Posted by ESPN.com's Tim Griffin
A prime topic of discussion among Nebraska fans and the media this spring has been the possible use of a no-huddle offense.
The philosophy was all the rage across the conference last season, most notably by Oklahoma.
Despite little training before last spring, the Sooners erupted for an average of 548 yards per game -- more than 100 yards more than the previous season. Heisman Trophy winner Sam Bradford led the Oklahoma offense to some mind-boggling numbers with Kevin Wilson's no-huddle attack. The Sooners produced at least 58 points in six consecutive games until losing to Florida in the BCS title game.
It wouldn't be out of the realm of possibility to see the Cornhuskers dabble in it this spring. Projected starting quarterback Zac Lee is comfortable running the offense, utilizing it at City College of San Francisco where it was employed about 40 percent of the time, according to the Lincoln Journal-Star. Lee's team qualified for the California junior college championship game.
Bo Pelini wasn't tipping his hand at his news conference that preceded the Cornhuskers' start of spring practice.
Nebraska senior center Jacob Hickman isn't a supporter of the no-huddle attack. Like most linemen, he prefers a more measured attack that enables breaks between plays.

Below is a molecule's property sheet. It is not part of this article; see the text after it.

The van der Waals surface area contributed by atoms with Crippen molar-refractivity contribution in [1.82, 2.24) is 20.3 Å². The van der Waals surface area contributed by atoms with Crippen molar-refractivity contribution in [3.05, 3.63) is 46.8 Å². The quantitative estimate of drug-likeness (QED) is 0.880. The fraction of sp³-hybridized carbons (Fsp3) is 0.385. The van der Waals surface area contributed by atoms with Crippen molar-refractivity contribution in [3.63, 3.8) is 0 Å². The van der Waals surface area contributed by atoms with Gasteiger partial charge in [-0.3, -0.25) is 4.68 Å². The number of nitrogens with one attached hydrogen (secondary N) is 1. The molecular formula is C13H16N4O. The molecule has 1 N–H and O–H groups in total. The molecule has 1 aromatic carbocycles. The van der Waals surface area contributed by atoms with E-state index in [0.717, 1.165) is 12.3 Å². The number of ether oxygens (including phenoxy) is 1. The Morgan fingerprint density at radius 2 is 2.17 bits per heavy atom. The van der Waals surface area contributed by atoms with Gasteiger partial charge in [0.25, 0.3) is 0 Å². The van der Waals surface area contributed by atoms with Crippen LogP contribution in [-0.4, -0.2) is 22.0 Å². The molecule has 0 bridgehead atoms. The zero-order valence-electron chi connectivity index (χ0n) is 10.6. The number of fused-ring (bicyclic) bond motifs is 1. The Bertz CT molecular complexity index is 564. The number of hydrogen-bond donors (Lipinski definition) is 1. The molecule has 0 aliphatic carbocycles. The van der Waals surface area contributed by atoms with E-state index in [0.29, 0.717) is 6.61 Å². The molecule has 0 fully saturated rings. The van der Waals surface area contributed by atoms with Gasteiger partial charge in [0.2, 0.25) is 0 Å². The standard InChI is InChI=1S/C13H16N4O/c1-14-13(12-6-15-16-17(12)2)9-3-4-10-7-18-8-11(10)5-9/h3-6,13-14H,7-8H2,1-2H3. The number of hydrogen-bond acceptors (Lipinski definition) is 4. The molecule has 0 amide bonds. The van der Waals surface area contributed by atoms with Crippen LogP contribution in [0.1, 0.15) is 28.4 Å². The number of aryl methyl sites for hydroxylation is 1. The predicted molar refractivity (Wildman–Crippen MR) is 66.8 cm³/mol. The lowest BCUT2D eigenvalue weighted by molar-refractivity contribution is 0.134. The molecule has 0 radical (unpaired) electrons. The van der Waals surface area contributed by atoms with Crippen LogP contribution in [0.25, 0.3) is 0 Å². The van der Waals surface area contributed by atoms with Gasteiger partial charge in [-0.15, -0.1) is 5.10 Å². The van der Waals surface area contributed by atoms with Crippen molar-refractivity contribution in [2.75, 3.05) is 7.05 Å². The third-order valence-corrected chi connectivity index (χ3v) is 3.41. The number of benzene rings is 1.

"I don't really like it," Hickman said. "I know it changes the pace of the game. But I just kind of like the idea of the o-line coming up to the line and everybody getting in their positions. It's the way football is supposed to be played.
"I'm sure we'll see some changes. But overall, if it's not broke, don't fix it. The offense worked pretty well for us the latter half of last season."
But junior offensive tackle Mike Smith said he sees some benefits in utilizing a no-huddle strategy to dictate tempo.
"We did it a little last year in Kansas," Smith said. "It seemed to work, but it's hard because we have so much other stuff we're working on. But I would like to see it because it's sets a different pace for the defense."
After watching the Cornhuskers rip the gasping Jayhawks for 31 second-half points in that game, Smith said he would like to see some additional no-huddle elements incorporated into the Cornhuskers' basic offensive attack.
"After that, I was glad I didn't play defense," Smith said. "It got the defense out of rhythm and could be a help to our offense, too."
The no-huddle attack could help them bridge that gap with an inexperienced set of expected starters for the Cornhuskers.